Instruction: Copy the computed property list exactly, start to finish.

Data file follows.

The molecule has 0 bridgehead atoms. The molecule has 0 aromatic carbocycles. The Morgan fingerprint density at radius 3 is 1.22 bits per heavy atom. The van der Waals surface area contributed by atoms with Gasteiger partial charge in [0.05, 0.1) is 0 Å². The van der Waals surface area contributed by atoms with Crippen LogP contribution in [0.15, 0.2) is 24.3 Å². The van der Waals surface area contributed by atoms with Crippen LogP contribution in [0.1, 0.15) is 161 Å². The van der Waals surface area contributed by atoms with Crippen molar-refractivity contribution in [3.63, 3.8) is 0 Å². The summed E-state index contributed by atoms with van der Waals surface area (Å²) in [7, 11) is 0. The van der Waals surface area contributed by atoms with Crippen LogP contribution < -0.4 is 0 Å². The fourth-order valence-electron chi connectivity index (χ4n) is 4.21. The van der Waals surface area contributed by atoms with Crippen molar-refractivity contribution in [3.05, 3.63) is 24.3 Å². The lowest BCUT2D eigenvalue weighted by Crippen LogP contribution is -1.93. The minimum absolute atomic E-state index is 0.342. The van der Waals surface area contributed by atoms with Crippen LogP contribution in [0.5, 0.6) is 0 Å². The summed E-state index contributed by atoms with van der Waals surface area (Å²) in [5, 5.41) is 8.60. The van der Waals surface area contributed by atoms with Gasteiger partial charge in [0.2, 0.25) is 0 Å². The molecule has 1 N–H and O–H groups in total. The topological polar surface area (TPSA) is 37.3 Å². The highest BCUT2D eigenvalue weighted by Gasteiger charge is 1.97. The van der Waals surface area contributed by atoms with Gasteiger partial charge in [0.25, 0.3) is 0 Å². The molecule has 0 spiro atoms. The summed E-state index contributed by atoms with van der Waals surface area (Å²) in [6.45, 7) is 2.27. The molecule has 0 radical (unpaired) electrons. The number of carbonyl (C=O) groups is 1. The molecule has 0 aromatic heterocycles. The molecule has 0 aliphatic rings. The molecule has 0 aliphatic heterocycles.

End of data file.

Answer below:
The molecule has 0 bridgehead atoms. The molecule has 0 aromatic carbocycles. The Morgan fingerprint density at radius 3 is 1.22 bits per heavy atom. The van der Waals surface area contributed by atoms with Gasteiger partial charge in [0.05, 0.1) is 0 Å². The van der Waals surface area contributed by atoms with Crippen LogP contribution in [0.15, 0.2) is 24.3 Å². The van der Waals surface area contributed by atoms with Crippen LogP contribution in [0.1, 0.15) is 161 Å². The van der Waals surface area contributed by atoms with Crippen molar-refractivity contribution in [3.63, 3.8) is 0 Å². The summed E-state index contributed by atoms with van der Waals surface area (Å²) in [7, 11) is 0. The van der Waals surface area contributed by atoms with Crippen LogP contribution < -0.4 is 0 Å². The fourth-order valence-electron chi connectivity index (χ4n) is 4.21. The van der Waals surface area contributed by atoms with Crippen molar-refractivity contribution in [3.05, 3.63) is 24.3 Å². The lowest BCUT2D eigenvalue weighted by Crippen LogP contribution is -1.93. The minimum absolute atomic E-state index is 0.342. The van der Waals surface area contributed by atoms with Crippen LogP contribution in [0.5, 0.6) is 0 Å². The summed E-state index contributed by atoms with van der Waals surface area (Å²) in [5, 5.41) is 8.60. The van der Waals surface area contributed by atoms with Gasteiger partial charge in [0.2, 0.25) is 0 Å². The molecule has 1 N–H and O–H groups in total. The topological polar surface area (TPSA) is 37.3 Å². The highest BCUT2D eigenvalue weighted by Gasteiger charge is 1.97. The van der Waals surface area contributed by atoms with Gasteiger partial charge in [0.25, 0.3) is 0 Å². The molecule has 0 spiro atoms. The summed E-state index contributed by atoms with van der Waals surface area (Å²) in [6.45, 7) is 2.27. The molecule has 0 radical (unpaired) electrons. The number of carbonyl (C=O) groups is 1. The molecule has 0 aromatic heterocycles. The molecule has 0 aliphatic rings. The molecule has 0 aliphatic heterocycles.